I've heard that Charles Liu uses a different handle. But this is the first time I've seen it in the flesh. Always makes me wonder why people feel the need to post under different names. And a Chinese guy using a Caucasian name, no less. But the writing style, and the content, are dead giveaways.

To anonymous:
how is the funding information relevant?
Liu didn't win the Nobel because of his NED funding. The other candidates weren't passed over because they didn't get NED funding. So insofar as Liu winning the Nobel, what does NED funding have to do with it?

WHere in the Nobel peace prize criteria does it exclude foreign funding? If being convicted by the regime of the day is grounds to lose a Nobel, I guess the lady from Burma/Myanmar and Nelson Mandela should return theirs, among others.

cephaloless said...

The evidence of payment from a foreign source in Liu's case does not mean he is convicted of anything relating to suspicion of acting for a foreign agent. What does matter is the charge: subversion of the government and overthrowing socialism (PRC criminal code 105). They called it a serious violation so they applied criminal code 105 section 2 which calls for greater than 5 year jail time.
If they threw in something like criminal code 106 then it would actually matter.

PRC criminal code in the raw:

BTW, love that comeback about getting money from Norway.

Xujun Eberlein said...

Good points, S.K. and cephaloless.

Btw, Anon/James, to answer your question, the funding source argument is old because it has been around for nearly two years now, maybe longer. If you have been reading my blog, you might have noticed it around the time of the Charter 08 discussions.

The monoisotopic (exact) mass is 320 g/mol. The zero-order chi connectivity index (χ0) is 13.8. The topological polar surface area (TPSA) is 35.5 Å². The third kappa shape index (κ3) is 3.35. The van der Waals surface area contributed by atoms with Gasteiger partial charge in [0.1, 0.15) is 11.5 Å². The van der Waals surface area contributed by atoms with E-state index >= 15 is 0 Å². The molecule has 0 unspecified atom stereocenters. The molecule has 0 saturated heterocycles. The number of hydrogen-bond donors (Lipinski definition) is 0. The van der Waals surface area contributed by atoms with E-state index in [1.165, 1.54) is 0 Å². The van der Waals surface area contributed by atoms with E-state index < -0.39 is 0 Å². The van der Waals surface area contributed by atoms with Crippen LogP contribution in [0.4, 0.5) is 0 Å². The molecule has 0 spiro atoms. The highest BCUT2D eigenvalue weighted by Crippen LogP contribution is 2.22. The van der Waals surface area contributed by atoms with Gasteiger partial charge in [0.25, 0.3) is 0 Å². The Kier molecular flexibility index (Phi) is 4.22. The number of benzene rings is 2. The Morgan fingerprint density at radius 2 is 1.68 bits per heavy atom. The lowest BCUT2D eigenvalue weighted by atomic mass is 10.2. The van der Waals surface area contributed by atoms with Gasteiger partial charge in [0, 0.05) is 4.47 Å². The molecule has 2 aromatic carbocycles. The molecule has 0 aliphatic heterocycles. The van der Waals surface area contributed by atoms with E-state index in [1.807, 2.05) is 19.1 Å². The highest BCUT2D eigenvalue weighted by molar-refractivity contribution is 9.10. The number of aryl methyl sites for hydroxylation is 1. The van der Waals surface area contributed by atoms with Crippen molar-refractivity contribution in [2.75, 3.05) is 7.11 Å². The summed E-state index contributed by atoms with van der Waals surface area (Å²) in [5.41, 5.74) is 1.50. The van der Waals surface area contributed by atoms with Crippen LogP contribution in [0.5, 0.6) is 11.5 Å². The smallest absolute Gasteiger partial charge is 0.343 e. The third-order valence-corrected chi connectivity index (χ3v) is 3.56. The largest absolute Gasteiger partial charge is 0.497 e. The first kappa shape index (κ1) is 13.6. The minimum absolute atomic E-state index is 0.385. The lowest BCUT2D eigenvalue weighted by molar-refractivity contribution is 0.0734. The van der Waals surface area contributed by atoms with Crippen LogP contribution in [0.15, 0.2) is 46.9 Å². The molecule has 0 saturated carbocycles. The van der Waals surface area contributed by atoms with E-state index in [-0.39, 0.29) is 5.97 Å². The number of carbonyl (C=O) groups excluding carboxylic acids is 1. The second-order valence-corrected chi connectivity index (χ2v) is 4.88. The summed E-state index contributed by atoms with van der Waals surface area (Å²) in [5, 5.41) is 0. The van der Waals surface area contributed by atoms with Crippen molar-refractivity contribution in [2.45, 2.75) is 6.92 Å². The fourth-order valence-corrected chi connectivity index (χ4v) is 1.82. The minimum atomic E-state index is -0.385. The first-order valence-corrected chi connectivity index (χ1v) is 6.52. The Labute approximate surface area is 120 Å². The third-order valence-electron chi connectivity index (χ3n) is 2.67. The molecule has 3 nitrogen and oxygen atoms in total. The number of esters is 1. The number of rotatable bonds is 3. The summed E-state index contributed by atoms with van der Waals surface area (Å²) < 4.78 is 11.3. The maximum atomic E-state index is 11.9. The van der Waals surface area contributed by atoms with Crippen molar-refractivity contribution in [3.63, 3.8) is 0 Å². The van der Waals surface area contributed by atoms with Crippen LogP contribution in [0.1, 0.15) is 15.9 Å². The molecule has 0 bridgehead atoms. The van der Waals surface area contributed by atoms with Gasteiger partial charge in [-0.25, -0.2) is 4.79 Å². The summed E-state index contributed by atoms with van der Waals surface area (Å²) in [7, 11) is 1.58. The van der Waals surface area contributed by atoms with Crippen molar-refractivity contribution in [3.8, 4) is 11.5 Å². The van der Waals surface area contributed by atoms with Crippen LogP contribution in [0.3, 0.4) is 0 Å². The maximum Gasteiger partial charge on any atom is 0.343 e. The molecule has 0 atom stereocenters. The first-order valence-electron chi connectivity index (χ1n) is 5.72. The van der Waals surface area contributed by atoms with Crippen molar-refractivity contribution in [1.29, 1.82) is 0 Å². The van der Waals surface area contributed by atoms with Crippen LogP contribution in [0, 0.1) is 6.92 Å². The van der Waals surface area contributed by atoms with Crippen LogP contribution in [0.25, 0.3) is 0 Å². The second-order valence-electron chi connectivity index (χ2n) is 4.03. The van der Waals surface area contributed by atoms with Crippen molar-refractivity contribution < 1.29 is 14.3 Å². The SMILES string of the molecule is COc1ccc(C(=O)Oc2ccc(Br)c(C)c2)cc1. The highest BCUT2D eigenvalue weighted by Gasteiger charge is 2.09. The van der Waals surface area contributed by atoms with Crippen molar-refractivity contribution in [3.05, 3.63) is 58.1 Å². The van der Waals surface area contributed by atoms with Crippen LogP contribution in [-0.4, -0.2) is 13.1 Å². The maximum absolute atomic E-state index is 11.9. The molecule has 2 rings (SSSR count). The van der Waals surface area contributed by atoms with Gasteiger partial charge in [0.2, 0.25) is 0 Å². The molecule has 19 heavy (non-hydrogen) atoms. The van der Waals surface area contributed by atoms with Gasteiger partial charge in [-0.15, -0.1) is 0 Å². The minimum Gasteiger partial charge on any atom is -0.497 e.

Anonymous said...

Arrogance all over the place. It is old, so it is irrelevant. Nice logic. The 'human right etc.' argument has been even older I believe, does that make it less relevant too?

S.K. Cheung said...

To Anonymous:
I agree that age alone may not make it irrelevant. But a lack of relevance would surely make it irrelevant. I described why I think the NED business is irrelevant wrt Liu winning the Nobel. Maybe you can tell us why you think it is relevant.

Xujun Eberlein said...

Anon, please don't pervert the concept. If you are the same Anon, I was merely responding to your question "how can his argument be "old"?" There was no mention of irrelevancy in my words. When others addressed the issue, they obviously didn't care that it was old. Since no one made a connection between "old" and "irrelevant," whose logic are you talking about?